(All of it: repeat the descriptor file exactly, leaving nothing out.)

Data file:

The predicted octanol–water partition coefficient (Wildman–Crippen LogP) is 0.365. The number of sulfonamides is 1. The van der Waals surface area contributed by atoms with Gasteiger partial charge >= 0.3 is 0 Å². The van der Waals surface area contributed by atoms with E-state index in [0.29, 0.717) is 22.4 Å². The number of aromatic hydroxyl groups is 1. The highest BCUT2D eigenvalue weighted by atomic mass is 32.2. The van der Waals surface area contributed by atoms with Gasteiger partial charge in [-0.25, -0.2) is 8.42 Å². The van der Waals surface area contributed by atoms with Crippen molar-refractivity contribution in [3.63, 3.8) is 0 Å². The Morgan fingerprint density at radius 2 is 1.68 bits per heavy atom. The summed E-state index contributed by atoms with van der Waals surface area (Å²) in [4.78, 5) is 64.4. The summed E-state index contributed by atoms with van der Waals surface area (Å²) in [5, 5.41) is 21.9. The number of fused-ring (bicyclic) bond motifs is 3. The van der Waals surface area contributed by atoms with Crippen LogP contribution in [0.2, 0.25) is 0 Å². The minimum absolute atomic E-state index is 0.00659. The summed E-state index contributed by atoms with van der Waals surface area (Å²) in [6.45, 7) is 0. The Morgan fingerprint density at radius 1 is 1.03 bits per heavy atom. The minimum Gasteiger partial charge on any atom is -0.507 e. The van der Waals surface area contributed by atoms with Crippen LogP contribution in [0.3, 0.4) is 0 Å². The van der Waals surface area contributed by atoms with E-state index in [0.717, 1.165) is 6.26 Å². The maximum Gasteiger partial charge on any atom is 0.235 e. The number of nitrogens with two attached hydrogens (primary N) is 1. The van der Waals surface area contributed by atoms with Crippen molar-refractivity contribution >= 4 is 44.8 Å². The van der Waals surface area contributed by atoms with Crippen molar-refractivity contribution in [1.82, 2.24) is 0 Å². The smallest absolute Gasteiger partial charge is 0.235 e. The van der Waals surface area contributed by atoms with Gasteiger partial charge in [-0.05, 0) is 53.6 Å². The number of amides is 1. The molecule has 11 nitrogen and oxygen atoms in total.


The predicted octanol–water partition coefficient (Wildman–Crippen LogP) is 0.365. The number of sulfonamides is 1. The van der Waals surface area contributed by atoms with Gasteiger partial charge >= 0.3 is 0 Å². The van der Waals surface area contributed by atoms with E-state index in [0.29, 0.717) is 22.4 Å². The number of aromatic hydroxyl groups is 1. The highest BCUT2D eigenvalue weighted by atomic mass is 32.2. The van der Waals surface area contributed by atoms with Gasteiger partial charge in [-0.25, -0.2) is 8.42 Å². The van der Waals surface area contributed by atoms with Crippen molar-refractivity contribution in [3.63, 3.8) is 0 Å². The Morgan fingerprint density at radius 2 is 1.68 bits per heavy atom. The summed E-state index contributed by atoms with van der Waals surface area (Å²) in [4.78, 5) is 64.4. The summed E-state index contributed by atoms with van der Waals surface area (Å²) in [5, 5.41) is 21.9. The number of fused-ring (bicyclic) bond motifs is 3. The van der Waals surface area contributed by atoms with Crippen LogP contribution in [0.2, 0.25) is 0 Å². The minimum absolute atomic E-state index is 0.00659. The summed E-state index contributed by atoms with van der Waals surface area (Å²) in [6.45, 7) is 0. The Morgan fingerprint density at radius 1 is 1.03 bits per heavy atom. The minimum Gasteiger partial charge on any atom is -0.507 e. The van der Waals surface area contributed by atoms with Crippen LogP contribution in [0.3, 0.4) is 0 Å². The van der Waals surface area contributed by atoms with E-state index in [0.717, 1.165) is 6.26 Å². The maximum Gasteiger partial charge on any atom is 0.235 e. The number of nitrogens with two attached hydrogens (primary N) is 1. The van der Waals surface area contributed by atoms with Crippen molar-refractivity contribution >= 4 is 44.8 Å². The van der Waals surface area contributed by atoms with Crippen molar-refractivity contribution in [1.82, 2.24) is 0 Å². The smallest absolute Gasteiger partial charge is 0.235 e. The van der Waals surface area contributed by atoms with Gasteiger partial charge in [-0.05, 0) is 53.6 Å². The number of amides is 1. The molecule has 11 nitrogen and oxygen atoms in total.